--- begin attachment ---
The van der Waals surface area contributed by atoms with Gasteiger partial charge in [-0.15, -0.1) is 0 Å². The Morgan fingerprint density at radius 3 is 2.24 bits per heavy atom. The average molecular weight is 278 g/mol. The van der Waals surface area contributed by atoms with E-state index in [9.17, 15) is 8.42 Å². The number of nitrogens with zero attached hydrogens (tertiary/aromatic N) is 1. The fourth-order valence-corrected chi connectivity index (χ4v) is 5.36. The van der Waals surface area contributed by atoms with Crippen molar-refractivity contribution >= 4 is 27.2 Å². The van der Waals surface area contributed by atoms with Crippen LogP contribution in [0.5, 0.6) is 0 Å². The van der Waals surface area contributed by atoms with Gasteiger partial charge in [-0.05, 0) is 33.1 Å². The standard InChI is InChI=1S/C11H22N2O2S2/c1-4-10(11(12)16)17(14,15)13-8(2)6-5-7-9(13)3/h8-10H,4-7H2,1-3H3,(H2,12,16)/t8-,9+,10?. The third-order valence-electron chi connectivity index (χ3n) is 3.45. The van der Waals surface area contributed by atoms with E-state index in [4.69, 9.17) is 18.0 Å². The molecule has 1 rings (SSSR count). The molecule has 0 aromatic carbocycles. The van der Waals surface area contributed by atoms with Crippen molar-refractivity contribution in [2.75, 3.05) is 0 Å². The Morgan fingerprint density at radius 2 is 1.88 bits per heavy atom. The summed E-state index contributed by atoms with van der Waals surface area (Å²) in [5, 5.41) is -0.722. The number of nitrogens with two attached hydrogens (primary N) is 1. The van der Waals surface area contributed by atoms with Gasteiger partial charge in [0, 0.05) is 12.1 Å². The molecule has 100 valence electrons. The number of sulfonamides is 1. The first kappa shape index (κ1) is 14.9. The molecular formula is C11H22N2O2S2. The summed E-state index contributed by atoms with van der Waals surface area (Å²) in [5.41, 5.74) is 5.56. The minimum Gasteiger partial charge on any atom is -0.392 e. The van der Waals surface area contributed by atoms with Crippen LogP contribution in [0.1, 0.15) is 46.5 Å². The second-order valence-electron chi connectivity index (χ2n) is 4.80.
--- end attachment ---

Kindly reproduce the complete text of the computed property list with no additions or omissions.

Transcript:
The van der Waals surface area contributed by atoms with Gasteiger partial charge in [-0.15, -0.1) is 0 Å². The Morgan fingerprint density at radius 3 is 2.24 bits per heavy atom. The average molecular weight is 278 g/mol. The van der Waals surface area contributed by atoms with E-state index in [9.17, 15) is 8.42 Å². The number of nitrogens with zero attached hydrogens (tertiary/aromatic N) is 1. The fourth-order valence-corrected chi connectivity index (χ4v) is 5.36. The van der Waals surface area contributed by atoms with Crippen molar-refractivity contribution >= 4 is 27.2 Å². The van der Waals surface area contributed by atoms with Crippen LogP contribution in [0.5, 0.6) is 0 Å². The van der Waals surface area contributed by atoms with Gasteiger partial charge in [-0.05, 0) is 33.1 Å². The standard InChI is InChI=1S/C11H22N2O2S2/c1-4-10(11(12)16)17(14,15)13-8(2)6-5-7-9(13)3/h8-10H,4-7H2,1-3H3,(H2,12,16)/t8-,9+,10?. The third-order valence-electron chi connectivity index (χ3n) is 3.45. The van der Waals surface area contributed by atoms with E-state index in [4.69, 9.17) is 18.0 Å². The molecule has 1 rings (SSSR count). The molecule has 0 aromatic carbocycles. The van der Waals surface area contributed by atoms with Crippen molar-refractivity contribution in [2.75, 3.05) is 0 Å². The Morgan fingerprint density at radius 2 is 1.88 bits per heavy atom. The summed E-state index contributed by atoms with van der Waals surface area (Å²) in [5, 5.41) is -0.722. The number of nitrogens with two attached hydrogens (primary N) is 1. The van der Waals surface area contributed by atoms with Gasteiger partial charge in [0, 0.05) is 12.1 Å². The molecule has 100 valence electrons. The number of sulfonamides is 1. The first kappa shape index (κ1) is 14.9. The molecular formula is C11H22N2O2S2. The summed E-state index contributed by atoms with van der Waals surface area (Å²) in [5.41, 5.74) is 5.56. The minimum Gasteiger partial charge on any atom is -0.392 e. The van der Waals surface area contributed by atoms with Crippen LogP contribution in [0.1, 0.15) is 46.5 Å². The second-order valence-electron chi connectivity index (χ2n) is 4.80.